I’ve been considering a canon of saints I can believe in, saints of hypocrisy, self-contradiction, misplaced self-knowledge, and other forms of effortfully baroque recursion.
Such a deprecated approach to life, but hypocrisy is the best way of having your cake and eating it too without violating the laws of thermodynamics. Saint #1 (a fictional character: so what) Saint of Reason is a Refuge at Least When not Inconvenient: Jacques; see previous.
But now let me backtrack a little. In complex contexts, the concept of hypocrisy doesn’t really apply well. Greys and non-linearity and requirement of subtle reactions, no real way to betray oneself that unequivocally. What’s a better term? Multilevel reaction? A bit bureaucratic. I’m working on it; bear with me. Let’s see if the example I’m struggling to describe itself can help clarify.
Let’s just start off by making Schopenhauer patron saint of Just because Self-Abnegation in the Pursuit of Compassion is the only Worthwhile Goal doesn’t mean I Have to Put Up with Your Bullshit. Near the beginning of a section on ethics that will go on to discuss eternal justice (over immediate retribution) and transcendence of the individual to Jain-like transcendence of ego is the following:
Who is there indeed who has made himself acquainted with the writings of our times, and has not finally become sick of those three words [good, beautiful, true], admirable as are the things to which they originally refer, after he has been made to see a thousand times how those least capable of thinking believe they need only utter these three words with open mouth and the air of infatuated sheep, in order to have spoken great wisdom.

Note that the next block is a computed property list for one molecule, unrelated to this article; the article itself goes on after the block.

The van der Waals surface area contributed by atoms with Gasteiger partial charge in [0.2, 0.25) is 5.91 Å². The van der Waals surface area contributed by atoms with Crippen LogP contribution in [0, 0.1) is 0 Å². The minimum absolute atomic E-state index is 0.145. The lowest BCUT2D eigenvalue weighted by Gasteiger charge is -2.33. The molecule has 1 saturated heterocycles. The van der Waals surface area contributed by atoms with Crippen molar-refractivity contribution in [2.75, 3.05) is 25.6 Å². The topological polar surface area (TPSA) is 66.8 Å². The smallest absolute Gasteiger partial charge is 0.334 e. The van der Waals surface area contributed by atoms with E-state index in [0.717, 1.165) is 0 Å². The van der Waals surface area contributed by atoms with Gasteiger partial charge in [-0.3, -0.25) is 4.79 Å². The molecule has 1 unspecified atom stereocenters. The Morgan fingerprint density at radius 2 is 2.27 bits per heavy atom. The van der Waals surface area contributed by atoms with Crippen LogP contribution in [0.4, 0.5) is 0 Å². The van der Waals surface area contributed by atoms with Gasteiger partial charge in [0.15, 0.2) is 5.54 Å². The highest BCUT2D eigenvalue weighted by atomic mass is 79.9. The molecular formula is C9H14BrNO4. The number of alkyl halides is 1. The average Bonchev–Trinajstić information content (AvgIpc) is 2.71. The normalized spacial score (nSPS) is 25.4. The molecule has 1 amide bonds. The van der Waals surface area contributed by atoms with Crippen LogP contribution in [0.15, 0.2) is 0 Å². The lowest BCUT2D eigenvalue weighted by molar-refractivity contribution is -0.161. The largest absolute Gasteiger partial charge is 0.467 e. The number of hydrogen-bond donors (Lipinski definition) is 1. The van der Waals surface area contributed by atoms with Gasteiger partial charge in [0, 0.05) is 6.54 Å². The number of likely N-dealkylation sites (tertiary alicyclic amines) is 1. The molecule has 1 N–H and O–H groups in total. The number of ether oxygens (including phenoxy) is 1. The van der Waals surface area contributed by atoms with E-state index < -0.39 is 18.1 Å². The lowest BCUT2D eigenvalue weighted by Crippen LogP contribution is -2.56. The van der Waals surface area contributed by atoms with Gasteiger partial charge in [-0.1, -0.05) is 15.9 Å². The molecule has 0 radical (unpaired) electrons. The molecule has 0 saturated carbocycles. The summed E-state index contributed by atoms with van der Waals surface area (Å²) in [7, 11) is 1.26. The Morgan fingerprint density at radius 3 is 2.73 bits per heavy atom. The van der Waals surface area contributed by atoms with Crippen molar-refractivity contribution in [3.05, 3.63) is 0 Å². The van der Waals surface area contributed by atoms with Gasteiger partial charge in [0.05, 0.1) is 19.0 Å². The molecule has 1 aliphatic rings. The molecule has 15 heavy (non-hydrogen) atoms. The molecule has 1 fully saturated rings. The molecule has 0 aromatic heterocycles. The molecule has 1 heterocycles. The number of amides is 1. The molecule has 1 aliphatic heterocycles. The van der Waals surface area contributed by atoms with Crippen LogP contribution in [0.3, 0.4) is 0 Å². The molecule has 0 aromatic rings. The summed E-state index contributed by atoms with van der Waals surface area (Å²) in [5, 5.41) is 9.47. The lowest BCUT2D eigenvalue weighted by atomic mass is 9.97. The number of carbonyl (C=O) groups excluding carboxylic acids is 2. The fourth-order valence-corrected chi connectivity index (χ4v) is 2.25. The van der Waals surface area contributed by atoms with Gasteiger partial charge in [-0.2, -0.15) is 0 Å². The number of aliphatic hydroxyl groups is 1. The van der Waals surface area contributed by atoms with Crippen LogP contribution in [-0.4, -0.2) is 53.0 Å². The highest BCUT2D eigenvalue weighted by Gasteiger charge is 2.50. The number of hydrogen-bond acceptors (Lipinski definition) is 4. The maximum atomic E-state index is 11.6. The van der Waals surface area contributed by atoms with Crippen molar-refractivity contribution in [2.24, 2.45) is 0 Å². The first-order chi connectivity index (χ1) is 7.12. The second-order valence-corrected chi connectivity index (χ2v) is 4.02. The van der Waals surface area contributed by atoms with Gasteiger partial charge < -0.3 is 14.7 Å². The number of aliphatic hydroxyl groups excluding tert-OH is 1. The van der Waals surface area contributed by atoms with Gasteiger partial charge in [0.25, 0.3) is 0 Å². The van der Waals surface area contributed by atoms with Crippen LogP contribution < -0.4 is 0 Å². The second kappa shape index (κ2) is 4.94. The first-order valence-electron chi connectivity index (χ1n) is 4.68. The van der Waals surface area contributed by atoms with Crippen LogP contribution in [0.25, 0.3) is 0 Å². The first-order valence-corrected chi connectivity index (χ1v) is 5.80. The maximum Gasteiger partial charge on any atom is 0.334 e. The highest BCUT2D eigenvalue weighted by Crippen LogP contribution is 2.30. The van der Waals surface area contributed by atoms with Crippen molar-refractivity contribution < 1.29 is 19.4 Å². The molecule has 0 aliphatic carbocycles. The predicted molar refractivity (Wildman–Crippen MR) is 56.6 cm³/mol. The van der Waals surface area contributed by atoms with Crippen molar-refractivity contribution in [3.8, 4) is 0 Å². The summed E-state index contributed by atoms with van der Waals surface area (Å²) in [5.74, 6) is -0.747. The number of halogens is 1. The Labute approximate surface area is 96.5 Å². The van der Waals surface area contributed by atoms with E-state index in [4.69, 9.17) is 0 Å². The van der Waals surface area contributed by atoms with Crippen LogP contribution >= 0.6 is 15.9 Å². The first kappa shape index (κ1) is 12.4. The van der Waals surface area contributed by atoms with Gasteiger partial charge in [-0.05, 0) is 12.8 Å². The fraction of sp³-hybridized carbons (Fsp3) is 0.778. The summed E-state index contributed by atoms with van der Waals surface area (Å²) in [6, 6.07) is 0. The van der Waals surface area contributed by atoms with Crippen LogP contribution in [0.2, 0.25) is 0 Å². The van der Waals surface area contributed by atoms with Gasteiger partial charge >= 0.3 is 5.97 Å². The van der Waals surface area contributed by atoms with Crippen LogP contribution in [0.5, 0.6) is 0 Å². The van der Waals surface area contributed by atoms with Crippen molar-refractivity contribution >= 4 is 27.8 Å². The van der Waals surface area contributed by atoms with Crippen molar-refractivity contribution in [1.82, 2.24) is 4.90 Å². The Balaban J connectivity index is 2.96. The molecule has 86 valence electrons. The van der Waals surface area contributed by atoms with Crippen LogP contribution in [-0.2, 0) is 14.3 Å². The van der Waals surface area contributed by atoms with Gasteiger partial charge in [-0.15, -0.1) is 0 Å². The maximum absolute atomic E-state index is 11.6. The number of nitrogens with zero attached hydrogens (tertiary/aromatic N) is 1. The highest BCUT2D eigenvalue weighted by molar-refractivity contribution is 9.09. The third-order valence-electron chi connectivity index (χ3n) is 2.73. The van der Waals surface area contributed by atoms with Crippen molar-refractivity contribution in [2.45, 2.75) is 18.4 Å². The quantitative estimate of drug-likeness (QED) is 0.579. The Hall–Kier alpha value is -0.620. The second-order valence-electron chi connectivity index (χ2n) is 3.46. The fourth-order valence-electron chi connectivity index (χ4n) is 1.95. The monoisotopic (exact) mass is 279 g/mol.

Becoming, within your very own painstakingly considered great work, an object lesson in your own fatalistic views on human nature* is either extraordinarily daring or a bit of a rough go. Beatification deserved.
More generally, though, with Schopenhauer, I’m struck by the fact that as he goes the more fatalistic, so he goes the more aphoristic. And they’re great aphorisms. Really tops. Clever quotation compendia will be sure to have (somewhere alphabetically between Job, Book of and West, Mae)
Whoever wants summarily to test the assertion that the pleasure in the world outweighs the pain, or at any rate that the two balance each other, should compare the feelings of an animal that is devouring another with those of that other.
Life is a business that does not cover the costs.
Yet the pleasure of realizing you have succinctly nailed the absolutely optimal phrasing for describing the hell/handbasketiness of it all is just palpable in the aphoristic project and undermines the content just a bit.
*Man now attains to the state of voluntary renunciation, resignation, true indifference, and perfect will-lessness…yet the illusion of the phenomenon soon entangles us again, and its motives influence the will anew; we cannot tear ourselves free. The allurement of hope, the flattery of the present, the sweetness of pleasure, the well-being which falls to our lot, amid the lamentations of a suffering world governed by chance and error, draws us back to it and rivets our bonds anew…
If we compare life to a course or path through which we must unceasingly run—a path of red-hot coals, with a few cool places here and there; then he who is entangled in delusion is consoled by the cool places, on which he now stands, or which he sees near him, and sets out to run through the course.